Background: In China, significant emphasis and investment in health care reform since 2009 has brought with it increasing scrutiny of its public hospitals. Calls for greater accountability in the quality of hospital care have led to increasing attention toward performance measurement and the development of hospital ratings. Despite such interest, there has yet to be a comprehensive analysis of what performance information is publicly available to understand the performance of hospitals in China.
Objective: This study aims to review the publicly available performance information about hospitals in China to assess options for ranking hospital performance.
Methods: A review was undertaken to identify performance measures based on publicly available data. Following several rounds of expert consultation regarding the utility of these measures, we clustered the available options into three key areas: research and development, academic reputation, and quality and safety. Following the identification and clustering of the available performance measures, we set out to translate these into a practical performance ranking system to assess variation in hospital performance.
Results: A new hospital ranking system termed the China Hospital Development Index (CHDI) is thus presented. Furthermore, we used CHDI for ranking well-known tertiary hospitals in China.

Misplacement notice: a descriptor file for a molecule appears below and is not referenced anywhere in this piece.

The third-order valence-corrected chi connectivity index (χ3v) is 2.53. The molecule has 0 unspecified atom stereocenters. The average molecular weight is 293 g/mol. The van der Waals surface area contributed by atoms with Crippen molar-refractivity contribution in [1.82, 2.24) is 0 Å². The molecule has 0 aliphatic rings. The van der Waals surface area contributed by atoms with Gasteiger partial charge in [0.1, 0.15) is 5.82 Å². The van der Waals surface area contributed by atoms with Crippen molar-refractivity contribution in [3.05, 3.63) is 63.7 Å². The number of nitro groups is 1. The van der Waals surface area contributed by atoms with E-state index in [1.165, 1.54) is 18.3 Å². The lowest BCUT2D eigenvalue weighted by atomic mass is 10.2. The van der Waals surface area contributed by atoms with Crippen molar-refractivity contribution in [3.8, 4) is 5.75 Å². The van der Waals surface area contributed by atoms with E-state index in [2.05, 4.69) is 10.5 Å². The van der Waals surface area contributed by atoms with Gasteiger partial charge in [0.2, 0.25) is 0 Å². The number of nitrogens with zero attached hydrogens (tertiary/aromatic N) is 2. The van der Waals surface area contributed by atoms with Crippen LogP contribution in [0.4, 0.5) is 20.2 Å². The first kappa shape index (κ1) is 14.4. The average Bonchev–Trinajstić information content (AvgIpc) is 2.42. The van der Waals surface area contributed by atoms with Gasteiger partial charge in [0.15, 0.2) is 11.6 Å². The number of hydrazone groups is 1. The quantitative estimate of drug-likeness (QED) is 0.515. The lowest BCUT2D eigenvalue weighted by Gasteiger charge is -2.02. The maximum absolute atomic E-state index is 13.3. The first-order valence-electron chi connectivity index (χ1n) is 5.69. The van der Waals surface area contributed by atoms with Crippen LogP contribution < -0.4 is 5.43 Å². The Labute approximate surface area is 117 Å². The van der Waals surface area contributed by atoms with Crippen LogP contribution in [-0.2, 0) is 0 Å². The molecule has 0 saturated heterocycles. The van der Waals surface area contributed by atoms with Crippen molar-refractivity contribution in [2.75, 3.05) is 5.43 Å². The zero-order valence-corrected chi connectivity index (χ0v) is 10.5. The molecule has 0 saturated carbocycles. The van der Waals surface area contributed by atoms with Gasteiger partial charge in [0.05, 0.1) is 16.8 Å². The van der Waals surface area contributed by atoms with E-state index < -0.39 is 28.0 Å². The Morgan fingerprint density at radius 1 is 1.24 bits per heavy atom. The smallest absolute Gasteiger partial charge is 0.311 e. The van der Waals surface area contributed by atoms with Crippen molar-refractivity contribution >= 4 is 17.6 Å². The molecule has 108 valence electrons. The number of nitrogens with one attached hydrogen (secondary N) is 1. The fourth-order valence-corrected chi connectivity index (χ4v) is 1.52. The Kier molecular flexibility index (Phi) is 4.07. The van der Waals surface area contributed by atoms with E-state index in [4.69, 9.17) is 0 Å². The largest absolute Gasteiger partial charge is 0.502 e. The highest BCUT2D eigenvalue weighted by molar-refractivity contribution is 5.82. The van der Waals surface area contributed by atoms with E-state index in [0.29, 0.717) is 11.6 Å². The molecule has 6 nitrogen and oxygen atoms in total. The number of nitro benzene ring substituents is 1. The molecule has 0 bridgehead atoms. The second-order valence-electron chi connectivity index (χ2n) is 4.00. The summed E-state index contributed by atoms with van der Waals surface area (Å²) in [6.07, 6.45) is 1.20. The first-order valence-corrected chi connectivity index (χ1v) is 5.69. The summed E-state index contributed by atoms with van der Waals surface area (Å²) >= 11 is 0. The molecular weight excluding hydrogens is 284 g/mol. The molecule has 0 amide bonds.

Conclusions: Despite notable limitations, our assessment of available measures and the development of a new ranking system break new ground in understanding hospital performance in China. In doing so, CHDI has the potential to contribute to wider discussions and debates about assessing hospital performance across global health care systems.
Hospital rating systems have the potential to play an important role in patient decision-making as well as offer policy makers and practitioners valuable opportunities to monitor and improve the quality of hospital services [- ]. In China, significant emphasis and investment into health care reform since 2009 has brought with it increasing scrutiny of its public hospitals with regard to improving their quality and efficiency. Reform measures have included an emphasis on improving hospital governance with clearer regulations and transparency regarding overall performance [ ]. Although these measures show promising signs, questions remain about their overall impact and sustainability [ ], as well as those concerning the information asymmetries that exist for patients and providers that limit the market conditions of competition and choice deemed necessary to rate hospital performance [ ].